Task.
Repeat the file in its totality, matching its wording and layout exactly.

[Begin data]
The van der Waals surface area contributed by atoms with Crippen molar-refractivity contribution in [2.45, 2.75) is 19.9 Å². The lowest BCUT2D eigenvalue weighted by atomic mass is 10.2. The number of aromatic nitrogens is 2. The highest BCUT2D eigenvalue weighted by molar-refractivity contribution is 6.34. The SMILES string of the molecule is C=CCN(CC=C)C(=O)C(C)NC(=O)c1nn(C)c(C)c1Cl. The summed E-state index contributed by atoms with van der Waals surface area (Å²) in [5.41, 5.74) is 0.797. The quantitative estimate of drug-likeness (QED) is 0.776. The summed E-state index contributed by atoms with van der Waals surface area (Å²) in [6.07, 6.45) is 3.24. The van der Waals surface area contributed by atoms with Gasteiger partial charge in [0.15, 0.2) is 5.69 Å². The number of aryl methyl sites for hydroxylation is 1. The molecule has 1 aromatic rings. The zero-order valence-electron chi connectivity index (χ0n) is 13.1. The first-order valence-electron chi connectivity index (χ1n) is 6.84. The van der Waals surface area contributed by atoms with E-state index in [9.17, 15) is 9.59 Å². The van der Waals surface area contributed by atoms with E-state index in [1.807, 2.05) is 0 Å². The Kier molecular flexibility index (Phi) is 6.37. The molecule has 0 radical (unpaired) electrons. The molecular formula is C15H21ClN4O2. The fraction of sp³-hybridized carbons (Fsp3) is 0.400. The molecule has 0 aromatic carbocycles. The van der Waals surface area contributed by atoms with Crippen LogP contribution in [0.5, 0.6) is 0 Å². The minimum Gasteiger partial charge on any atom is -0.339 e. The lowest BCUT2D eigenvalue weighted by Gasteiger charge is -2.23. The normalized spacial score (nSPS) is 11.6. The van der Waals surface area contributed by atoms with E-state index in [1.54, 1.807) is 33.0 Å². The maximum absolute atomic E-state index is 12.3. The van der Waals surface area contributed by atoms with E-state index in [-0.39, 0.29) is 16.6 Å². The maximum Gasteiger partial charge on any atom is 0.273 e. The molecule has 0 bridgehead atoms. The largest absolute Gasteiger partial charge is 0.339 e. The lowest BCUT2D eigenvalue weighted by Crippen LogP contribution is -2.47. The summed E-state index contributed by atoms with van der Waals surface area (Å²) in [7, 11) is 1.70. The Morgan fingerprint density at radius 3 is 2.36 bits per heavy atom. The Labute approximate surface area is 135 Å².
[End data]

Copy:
The van der Waals surface area contributed by atoms with Crippen molar-refractivity contribution in [2.45, 2.75) is 19.9 Å². The lowest BCUT2D eigenvalue weighted by atomic mass is 10.2. The number of aromatic nitrogens is 2. The highest BCUT2D eigenvalue weighted by molar-refractivity contribution is 6.34. The SMILES string of the molecule is C=CCN(CC=C)C(=O)C(C)NC(=O)c1nn(C)c(C)c1Cl. The summed E-state index contributed by atoms with van der Waals surface area (Å²) in [5.41, 5.74) is 0.797. The quantitative estimate of drug-likeness (QED) is 0.776. The summed E-state index contributed by atoms with van der Waals surface area (Å²) in [6.07, 6.45) is 3.24. The van der Waals surface area contributed by atoms with Gasteiger partial charge in [0.15, 0.2) is 5.69 Å². The number of aryl methyl sites for hydroxylation is 1. The molecule has 1 aromatic rings. The zero-order valence-electron chi connectivity index (χ0n) is 13.1. The first-order valence-electron chi connectivity index (χ1n) is 6.84. The van der Waals surface area contributed by atoms with E-state index in [9.17, 15) is 9.59 Å². The van der Waals surface area contributed by atoms with E-state index in [1.807, 2.05) is 0 Å². The Kier molecular flexibility index (Phi) is 6.37. The molecule has 0 radical (unpaired) electrons. The molecular formula is C15H21ClN4O2. The fraction of sp³-hybridized carbons (Fsp3) is 0.400. The molecule has 0 aromatic carbocycles. The van der Waals surface area contributed by atoms with Crippen LogP contribution in [0.5, 0.6) is 0 Å². The minimum Gasteiger partial charge on any atom is -0.339 e. The lowest BCUT2D eigenvalue weighted by Gasteiger charge is -2.23. The normalized spacial score (nSPS) is 11.6. The van der Waals surface area contributed by atoms with E-state index in [1.54, 1.807) is 33.0 Å². The maximum absolute atomic E-state index is 12.3. The van der Waals surface area contributed by atoms with E-state index in [-0.39, 0.29) is 16.6 Å². The maximum Gasteiger partial charge on any atom is 0.273 e. The molecule has 0 bridgehead atoms. The largest absolute Gasteiger partial charge is 0.339 e. The lowest BCUT2D eigenvalue weighted by Crippen LogP contribution is -2.47. The summed E-state index contributed by atoms with van der Waals surface area (Å²) in [7, 11) is 1.70. The Morgan fingerprint density at radius 3 is 2.36 bits per heavy atom. The Labute approximate surface area is 135 Å².